Malaysia Flight MH370 has been missing since March 8, and now, after exhaustive searches of thousands of square miles in the Gulf and Thailand and Indian Ocean by multiple nations, an alert has been issued to officials in Indonesia – wreckage may simply start washing up along the coast of the Southeast Asian country.
The Australian Transport Safety Bureau (ATSB), which has been spearheading the search for the missing Boeing 777 and its 239 passengers, has alerted authorities in Indonesia about potential debris washing up on the archipelago’s hundreds of southern and eastern coastlines. This according to UK’s The Independent, which on Oct. 23 wrote that ATSB officials “are still receiving regular reports from members of the public in Australia about potential wreckage, seven and a half months after the Boeing 777 went missing en route from Kuala Lumpur to Beijing with 239 people on board.”
The ATSB said they continue to “carefully review” each claim coming out of Australia, but that the best chance of finading debris at this point may be in Indonesia. “The ATSB reviews all of this correspondence carefully, but drift modelling undertaken by the Australian Maritime Safety Authority has suggested that if there were any floating debris, it is far more likely to have travelled west, away from the coastline of Australia,” said a statement from the safety bureau.
After a four-month hiatus while the Indian Ocean seafloor was being mapped, ships once again returned to begin a year-long search in what the ATSB calls the “Seventh Arc” in their search maps – a 23,000 square mile area of converging latitude and longitude lines where investigators say Flight 370 would have exhausted its fuel. Mapping was deemed necessary to ensure that the multi-million dollar, submersible sonar equipment wouldn’t be rammed into underwater mountains rising from the ocean’s floor.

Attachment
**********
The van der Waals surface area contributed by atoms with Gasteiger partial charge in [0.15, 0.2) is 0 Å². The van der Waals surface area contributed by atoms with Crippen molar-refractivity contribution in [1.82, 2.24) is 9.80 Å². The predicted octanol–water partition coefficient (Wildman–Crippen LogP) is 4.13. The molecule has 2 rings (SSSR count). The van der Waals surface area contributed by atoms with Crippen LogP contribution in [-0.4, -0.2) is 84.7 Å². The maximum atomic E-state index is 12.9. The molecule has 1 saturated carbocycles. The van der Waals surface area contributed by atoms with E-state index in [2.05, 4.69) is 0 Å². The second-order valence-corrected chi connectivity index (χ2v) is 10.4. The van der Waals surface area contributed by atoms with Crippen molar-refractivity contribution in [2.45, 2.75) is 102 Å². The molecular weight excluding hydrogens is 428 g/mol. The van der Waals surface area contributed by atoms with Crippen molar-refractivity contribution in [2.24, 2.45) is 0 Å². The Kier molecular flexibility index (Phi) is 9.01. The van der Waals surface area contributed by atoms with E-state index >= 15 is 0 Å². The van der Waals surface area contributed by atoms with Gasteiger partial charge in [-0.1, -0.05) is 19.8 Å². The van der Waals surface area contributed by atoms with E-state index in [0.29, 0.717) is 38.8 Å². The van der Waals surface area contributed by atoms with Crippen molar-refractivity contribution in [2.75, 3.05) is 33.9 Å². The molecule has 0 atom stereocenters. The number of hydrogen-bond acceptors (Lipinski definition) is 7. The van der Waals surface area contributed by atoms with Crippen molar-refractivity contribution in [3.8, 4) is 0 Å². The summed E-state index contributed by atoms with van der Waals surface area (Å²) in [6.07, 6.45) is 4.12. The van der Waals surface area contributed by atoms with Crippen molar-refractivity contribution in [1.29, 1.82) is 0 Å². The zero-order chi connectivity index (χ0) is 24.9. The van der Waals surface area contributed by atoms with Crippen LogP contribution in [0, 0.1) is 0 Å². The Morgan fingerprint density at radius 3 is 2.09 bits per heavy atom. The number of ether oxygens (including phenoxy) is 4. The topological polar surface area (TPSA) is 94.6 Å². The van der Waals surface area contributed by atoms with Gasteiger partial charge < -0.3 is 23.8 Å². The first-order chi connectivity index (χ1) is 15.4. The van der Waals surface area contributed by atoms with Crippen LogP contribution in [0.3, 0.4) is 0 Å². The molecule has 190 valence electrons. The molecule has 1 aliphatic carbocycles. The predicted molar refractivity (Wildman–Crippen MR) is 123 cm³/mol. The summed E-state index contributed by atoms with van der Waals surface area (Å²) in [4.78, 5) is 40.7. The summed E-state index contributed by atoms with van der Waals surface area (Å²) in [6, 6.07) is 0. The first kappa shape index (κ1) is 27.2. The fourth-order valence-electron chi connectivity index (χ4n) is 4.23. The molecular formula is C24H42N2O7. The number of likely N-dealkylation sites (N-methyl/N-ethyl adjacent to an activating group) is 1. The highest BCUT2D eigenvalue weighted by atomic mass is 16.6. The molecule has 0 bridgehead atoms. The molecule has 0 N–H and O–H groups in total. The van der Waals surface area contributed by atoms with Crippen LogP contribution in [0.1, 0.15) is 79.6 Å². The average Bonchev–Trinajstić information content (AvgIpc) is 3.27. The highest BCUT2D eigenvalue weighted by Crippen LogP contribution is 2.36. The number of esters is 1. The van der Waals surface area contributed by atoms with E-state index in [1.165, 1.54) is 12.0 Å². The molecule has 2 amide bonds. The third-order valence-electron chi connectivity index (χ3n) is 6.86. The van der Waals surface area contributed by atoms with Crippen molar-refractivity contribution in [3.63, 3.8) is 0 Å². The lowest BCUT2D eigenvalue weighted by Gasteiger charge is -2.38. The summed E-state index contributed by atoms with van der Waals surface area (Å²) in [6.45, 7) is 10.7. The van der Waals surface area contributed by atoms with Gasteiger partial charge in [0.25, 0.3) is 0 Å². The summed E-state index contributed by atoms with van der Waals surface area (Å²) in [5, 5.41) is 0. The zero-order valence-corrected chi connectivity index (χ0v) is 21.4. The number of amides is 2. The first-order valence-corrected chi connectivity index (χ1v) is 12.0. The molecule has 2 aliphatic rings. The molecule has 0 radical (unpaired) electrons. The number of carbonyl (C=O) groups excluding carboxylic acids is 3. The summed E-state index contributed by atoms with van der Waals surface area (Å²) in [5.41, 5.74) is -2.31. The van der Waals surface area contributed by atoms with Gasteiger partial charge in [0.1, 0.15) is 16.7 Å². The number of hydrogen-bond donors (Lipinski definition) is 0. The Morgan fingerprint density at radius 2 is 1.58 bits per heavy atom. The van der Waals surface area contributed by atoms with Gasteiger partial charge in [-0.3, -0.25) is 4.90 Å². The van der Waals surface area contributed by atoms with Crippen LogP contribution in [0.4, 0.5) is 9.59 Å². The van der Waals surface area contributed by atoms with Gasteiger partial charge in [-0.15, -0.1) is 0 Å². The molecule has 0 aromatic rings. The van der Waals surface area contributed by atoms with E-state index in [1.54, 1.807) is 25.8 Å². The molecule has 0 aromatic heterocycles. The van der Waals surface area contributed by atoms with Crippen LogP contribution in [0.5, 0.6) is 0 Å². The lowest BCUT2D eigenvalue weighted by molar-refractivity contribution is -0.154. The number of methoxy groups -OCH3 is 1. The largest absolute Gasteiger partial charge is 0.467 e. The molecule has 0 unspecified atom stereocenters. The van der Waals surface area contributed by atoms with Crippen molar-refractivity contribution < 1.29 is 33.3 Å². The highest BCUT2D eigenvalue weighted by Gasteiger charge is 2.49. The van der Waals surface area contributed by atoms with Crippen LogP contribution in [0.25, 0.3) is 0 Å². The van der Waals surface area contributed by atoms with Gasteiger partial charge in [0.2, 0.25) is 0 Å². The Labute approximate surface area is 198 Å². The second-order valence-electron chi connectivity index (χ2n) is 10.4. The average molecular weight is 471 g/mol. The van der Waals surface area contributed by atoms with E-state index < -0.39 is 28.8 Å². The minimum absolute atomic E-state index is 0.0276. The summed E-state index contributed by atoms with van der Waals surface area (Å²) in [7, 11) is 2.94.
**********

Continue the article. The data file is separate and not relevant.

“We’re cautiously optimistic; cautious because of all the technical and other challenges we’ve got, but optimistic because we’re confident in the analysis,” said chief commissioner of the Australian Transport Safety Bureau, Martin Dolan. “But it’s just a very big area that we’re looking at.”
Malaysia’s defense minister Hishammuddin Hussein visited one of the vessels taking part in the search – the GO Phoenix – a tug and supply vessel operating under a Marshall Islands flag – and expressed confidence this week that the missing aircraft will be found. “We must continue to hope, for sometimes hope is all we have,” Hussein said. “If we are looking in the right place, I am 99.9 per cent optimistic we will find it.”
That’s a big if. “We will one day get to the bottom of this tragedy,” the defense minister added. To date, despite dozens of claims that MH370’s debris field or black boxes were located, not a single piece of wreckage has been produced. According to NBC News, “the Discovery, a ship provided by Dutch contractor Fugro, is expected to to arrive in the area Wednesday where it will join the search.”